Judge Bridget Mary McCormack on the Impact of AI in the Legal Community

By Liz Benjamin

January 10, 2024

Judge Bridget Mary McCormack on the Impact of AI in the Legal Community


By Liz Benjamin

Bridget Mary McCormack was still on the bench, serving as chief justice of the Michigan Supreme Court, when ChatGPT was released.

She says it only took a few days for her to realize that “something pretty significant was happening, and it was going to impact the legal profession very quickly.”

McCormack made it her business to get up to speed and learn all she could about the technology – and AI, in general – and how it could be used, as she puts it “to address what I believe is a civil justice crisis in America.”

Now president and CEO of the American Arbitration Association-International Centre for Dispute Resolution, McCormack lectures, writes, educates, and advocates for the responsible and appropriate use of AI by members of the legal profession. She will be discussing her work and the rapidly developing issues and promise of AI at the New York State Bar Association Presidential Summit next on Jan. 17.

McCormack recently sat down for a preview of her Presidential Summit presentation, discussing the ins and outs of AI, how she believes it will transform the legal profession, and what lawyers need to do to prepare themselves to make the best use of the technology.

Q: What kind of AI is out there, and which do you recommend and why?

A: Whether it’s GPT-4 or Chat-GPT, CoCounsel, Bard or Bing, they each have their strengths and weaknesses. I use GPT-4 quite a bit but I suspect that some of the others that are specifically built on legal texts are most relevant for lawyers. I don’t mean to be advertising for GPT in particular. Any model that can make legal information accessible is a value add, in my view. Everyone is governed by the law and most people don’t have access to it and can’t afford representation. I think generally, the possibility of democratizing legal information for anyone who has a civil or criminal problem, giving them the ability to figure out what is expected of them and what responsibilities and rights they have is a net plus.

Q: Should lawyers be worried about being replaced by AI?

A: No, lawyers will always have work. There are always going to be disputes that need to be resolved in courts by a public justice system. Disputes with governments, for example, and criminal law, which will need to be resolved with lawyers and judges. And there will always be a need for lawyers to help resolve many civil disputes too. There will always be work for lawyers to do. But more than 90% of people with civil justice problems are priced out of the market. So, there’s an enormous mismatch that is a threat to the rule of law. It’s that simple. Maybe some lawyers would resist the idea that people can get legal information on their own, but I think that’s short sighted. To the extent that fewer people feel left out of the legal rules we’re all governed by, I believe that’s positive for the rule of law and for the profession generally.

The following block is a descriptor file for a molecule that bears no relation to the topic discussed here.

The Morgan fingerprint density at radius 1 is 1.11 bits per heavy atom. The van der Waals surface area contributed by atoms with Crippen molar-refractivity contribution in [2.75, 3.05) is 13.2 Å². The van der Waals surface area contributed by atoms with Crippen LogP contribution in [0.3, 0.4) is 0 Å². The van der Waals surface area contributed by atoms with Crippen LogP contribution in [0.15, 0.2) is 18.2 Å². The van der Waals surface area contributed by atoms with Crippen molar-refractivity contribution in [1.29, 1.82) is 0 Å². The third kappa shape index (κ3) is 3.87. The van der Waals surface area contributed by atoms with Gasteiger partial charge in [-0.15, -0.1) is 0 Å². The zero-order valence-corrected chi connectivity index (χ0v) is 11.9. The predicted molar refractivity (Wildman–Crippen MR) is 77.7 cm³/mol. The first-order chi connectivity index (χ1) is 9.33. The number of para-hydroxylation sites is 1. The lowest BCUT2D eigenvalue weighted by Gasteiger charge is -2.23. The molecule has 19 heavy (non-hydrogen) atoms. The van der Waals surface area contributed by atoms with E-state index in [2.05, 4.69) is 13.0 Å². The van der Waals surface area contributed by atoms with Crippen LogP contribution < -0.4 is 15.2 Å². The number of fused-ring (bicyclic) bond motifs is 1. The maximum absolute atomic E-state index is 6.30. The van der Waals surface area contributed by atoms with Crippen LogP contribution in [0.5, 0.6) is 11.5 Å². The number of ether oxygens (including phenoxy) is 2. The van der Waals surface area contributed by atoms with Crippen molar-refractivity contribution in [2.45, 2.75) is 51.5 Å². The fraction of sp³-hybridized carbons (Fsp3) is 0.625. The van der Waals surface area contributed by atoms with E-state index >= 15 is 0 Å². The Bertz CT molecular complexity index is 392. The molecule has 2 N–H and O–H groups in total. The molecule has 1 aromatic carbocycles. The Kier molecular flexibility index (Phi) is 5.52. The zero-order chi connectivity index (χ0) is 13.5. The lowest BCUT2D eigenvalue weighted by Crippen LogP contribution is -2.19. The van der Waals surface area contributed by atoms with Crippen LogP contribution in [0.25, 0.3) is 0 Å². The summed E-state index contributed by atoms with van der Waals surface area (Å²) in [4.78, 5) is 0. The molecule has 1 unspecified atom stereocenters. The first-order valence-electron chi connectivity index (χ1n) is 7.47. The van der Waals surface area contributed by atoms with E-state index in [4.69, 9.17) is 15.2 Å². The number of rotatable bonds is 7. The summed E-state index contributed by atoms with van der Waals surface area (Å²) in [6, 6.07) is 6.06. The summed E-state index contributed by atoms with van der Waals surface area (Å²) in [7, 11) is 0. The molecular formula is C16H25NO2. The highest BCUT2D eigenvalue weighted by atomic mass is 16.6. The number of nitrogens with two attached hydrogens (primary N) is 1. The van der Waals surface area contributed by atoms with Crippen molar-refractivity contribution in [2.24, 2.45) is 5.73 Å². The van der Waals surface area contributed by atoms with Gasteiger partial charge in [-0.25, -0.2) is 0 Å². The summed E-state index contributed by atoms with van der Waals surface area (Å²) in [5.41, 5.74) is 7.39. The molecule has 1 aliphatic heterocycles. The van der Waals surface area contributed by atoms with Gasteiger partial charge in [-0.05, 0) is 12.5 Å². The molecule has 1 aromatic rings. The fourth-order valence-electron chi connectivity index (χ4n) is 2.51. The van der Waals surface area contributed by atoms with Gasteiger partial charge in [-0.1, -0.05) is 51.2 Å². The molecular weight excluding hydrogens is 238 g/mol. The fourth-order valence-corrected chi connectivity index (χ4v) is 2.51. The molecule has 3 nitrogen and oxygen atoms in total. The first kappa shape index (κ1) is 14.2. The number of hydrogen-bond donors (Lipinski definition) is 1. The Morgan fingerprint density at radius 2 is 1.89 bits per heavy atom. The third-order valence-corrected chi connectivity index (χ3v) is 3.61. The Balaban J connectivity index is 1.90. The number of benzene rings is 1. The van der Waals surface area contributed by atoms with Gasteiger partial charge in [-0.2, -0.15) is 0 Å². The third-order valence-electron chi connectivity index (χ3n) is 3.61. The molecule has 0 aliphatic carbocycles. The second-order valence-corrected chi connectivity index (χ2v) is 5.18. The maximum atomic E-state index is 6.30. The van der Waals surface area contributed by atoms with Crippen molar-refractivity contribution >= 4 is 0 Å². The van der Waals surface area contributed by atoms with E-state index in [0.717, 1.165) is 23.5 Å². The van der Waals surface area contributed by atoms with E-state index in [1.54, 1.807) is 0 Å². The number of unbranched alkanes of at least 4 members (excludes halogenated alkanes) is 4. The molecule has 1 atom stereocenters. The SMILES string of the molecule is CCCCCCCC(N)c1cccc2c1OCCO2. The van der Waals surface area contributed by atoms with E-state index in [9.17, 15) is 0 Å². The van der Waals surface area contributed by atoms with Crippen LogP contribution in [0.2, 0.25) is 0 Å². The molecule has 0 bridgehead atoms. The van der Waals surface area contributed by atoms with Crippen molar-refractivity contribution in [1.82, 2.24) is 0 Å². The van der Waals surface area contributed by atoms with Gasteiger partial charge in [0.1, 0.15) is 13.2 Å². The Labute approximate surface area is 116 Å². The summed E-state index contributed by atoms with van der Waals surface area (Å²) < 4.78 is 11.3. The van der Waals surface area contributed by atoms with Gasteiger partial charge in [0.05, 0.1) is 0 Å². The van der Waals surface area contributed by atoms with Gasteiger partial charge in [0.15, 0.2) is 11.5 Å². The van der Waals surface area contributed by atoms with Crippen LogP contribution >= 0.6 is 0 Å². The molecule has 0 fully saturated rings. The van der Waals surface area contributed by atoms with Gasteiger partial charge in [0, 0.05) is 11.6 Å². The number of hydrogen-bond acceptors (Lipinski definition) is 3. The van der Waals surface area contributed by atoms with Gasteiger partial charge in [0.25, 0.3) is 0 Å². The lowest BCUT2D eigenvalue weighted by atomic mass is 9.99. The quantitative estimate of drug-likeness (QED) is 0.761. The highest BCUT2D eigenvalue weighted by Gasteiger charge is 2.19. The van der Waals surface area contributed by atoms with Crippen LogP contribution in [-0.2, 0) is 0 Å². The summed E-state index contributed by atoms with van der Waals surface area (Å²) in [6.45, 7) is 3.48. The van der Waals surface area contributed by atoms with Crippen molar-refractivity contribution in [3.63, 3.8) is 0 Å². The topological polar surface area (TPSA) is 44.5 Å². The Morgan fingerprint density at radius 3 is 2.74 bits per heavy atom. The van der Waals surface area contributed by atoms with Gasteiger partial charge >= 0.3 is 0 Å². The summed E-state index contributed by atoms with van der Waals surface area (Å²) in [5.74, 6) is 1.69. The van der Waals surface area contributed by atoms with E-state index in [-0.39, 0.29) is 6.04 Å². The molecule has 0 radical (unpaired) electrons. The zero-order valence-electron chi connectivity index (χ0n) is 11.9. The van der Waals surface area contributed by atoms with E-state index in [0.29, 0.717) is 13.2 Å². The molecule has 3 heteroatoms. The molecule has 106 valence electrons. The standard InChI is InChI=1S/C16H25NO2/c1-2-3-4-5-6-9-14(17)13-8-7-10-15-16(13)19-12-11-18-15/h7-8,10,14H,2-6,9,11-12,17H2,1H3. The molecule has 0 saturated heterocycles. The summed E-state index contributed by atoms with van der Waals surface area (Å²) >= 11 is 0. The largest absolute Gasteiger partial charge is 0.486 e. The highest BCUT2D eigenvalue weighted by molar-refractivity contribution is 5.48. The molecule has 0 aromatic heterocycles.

Q: The legal profession has been notoriously slow to adopt technology. What would you say to those who are reluctant to give AI a chance?

A: It’s an accelerant for self-help tools that lots of people have been working on for a long time. It’s true that there is sometimes resistance from some parts of the bar to innovations that allow people to get legal information and solve their own problems. But I know an awful lot of lawyers who welcome that kind of positive change. I don’t think there’s a uniform reaction in opposition to AI, in particular.  And to be clear, I don’t want lawyers to hear me saying that they are alone in being resistant to change. Judges maybe are even more prone to the same tendencies. Some of them don’t even read their own email; their assistants do it for them.

Q: What about the possibility of attorneys misusing AI? There was a high-profile incident in New York, for example, that drew a lot of attention in which lawyers were sanctioned for using fake ChatGPT cases in a legal brief.

A: Every once in a while some lawyer will be careless, but lawyers are careless with other technology, too. That New York lawyer story is more about the lawyer than it is about the technology. If a lawyer goes to ChatGPT and thinks they can copy and paste into a court pleading, well, that tells me a lot about that lawyer. All the large language models hallucinate, and the ones that are publicly available and not trained on a legal vertical will certainly hallucinate about the law. It’s just the technology doing what it was trained to do. But there are at least two companies now that have products trained on legal texts – CoCounsel and vLex – and those hardly hallucinate at all. Not never, but a lot less often.

Q: What should members of the legal profession be doing to prepare themselves to use AI properly and ethically?